Traits and selection strategies to improve root systems and water uptake in water-limited wheat crops.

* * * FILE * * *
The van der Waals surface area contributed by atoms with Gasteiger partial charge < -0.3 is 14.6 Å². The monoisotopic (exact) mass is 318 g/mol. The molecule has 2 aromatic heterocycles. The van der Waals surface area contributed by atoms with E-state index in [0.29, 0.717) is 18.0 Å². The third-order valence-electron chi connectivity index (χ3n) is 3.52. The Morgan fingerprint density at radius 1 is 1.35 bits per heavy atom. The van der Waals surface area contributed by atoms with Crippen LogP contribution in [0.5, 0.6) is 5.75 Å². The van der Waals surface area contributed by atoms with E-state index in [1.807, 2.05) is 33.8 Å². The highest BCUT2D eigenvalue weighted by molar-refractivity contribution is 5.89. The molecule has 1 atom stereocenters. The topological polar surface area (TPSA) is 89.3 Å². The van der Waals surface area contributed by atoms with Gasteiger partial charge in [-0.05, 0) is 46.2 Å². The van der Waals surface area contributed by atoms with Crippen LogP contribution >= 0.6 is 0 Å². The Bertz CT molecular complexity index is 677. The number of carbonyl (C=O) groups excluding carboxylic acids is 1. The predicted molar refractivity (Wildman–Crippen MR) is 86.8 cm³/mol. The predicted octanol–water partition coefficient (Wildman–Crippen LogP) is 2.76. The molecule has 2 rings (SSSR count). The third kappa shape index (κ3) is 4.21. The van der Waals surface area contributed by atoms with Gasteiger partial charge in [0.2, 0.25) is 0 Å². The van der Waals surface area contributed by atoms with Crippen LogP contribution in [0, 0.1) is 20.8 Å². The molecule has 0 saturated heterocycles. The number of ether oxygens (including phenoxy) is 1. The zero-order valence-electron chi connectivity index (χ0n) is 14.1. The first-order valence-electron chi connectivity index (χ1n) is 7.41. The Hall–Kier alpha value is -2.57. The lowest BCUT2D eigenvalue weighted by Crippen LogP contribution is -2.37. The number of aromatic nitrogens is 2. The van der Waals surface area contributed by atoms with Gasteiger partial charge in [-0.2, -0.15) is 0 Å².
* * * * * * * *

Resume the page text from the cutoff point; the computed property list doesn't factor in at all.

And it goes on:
ABSTRACT Wheat yields globally will depend increasingly on good management to conserve rainfall and new varieties that use water efficiently for grain production. Here we propose an approach for developing new varieties to make better use of deep stored water. We focus on water-limited wheat production in the summer-dominant rainfall regions of India and Australia, but the approach is generally applicable to other environments and root-based constraints. Use of stored deep water is valuable because it is more predictable than variable in-season rainfall and can be measured prior to sowing. Further, this moisture is converted into grain with twice the efficiently of in-season rainfall since it is taken up later in crop growth during the grain-filling period when the roots reach deeper layers. We propose that wheat varieties with a deeper root system, a redistribution of branch root density from the surface to depth, and with greater radial hydraulic conductivity at depth would have higher yields in rainfed systems where crops rely on deep water for grain fill. Developing selection systems for mature root system traits is challenging as there are limited high-throughput phenotyping methods for roots in the field, and there is a risk that traits selected in the lab on young plants will not translate into mature root system traits in the field. We give an example of a breeding programme that combines laboratory and field phenotyping with proof of concept evaluation of the trait at the beginning of the selection programme. This would greatly enhance confidence in a high-throughput laboratory or field screen, and avoid investment in screens without yield value. This approach requires careful selection of field sites and years that allow expression of deep roots and increased yield. It also requires careful selection and crossing of germplasm to allow comparison of root expression among genotypes that are similar for other traits, especially flowering time and disease and toxicity resistances. Such a programme with field and laboratory evaluation at the outset will speed up delivery of varieties with improved root systems for higher yield.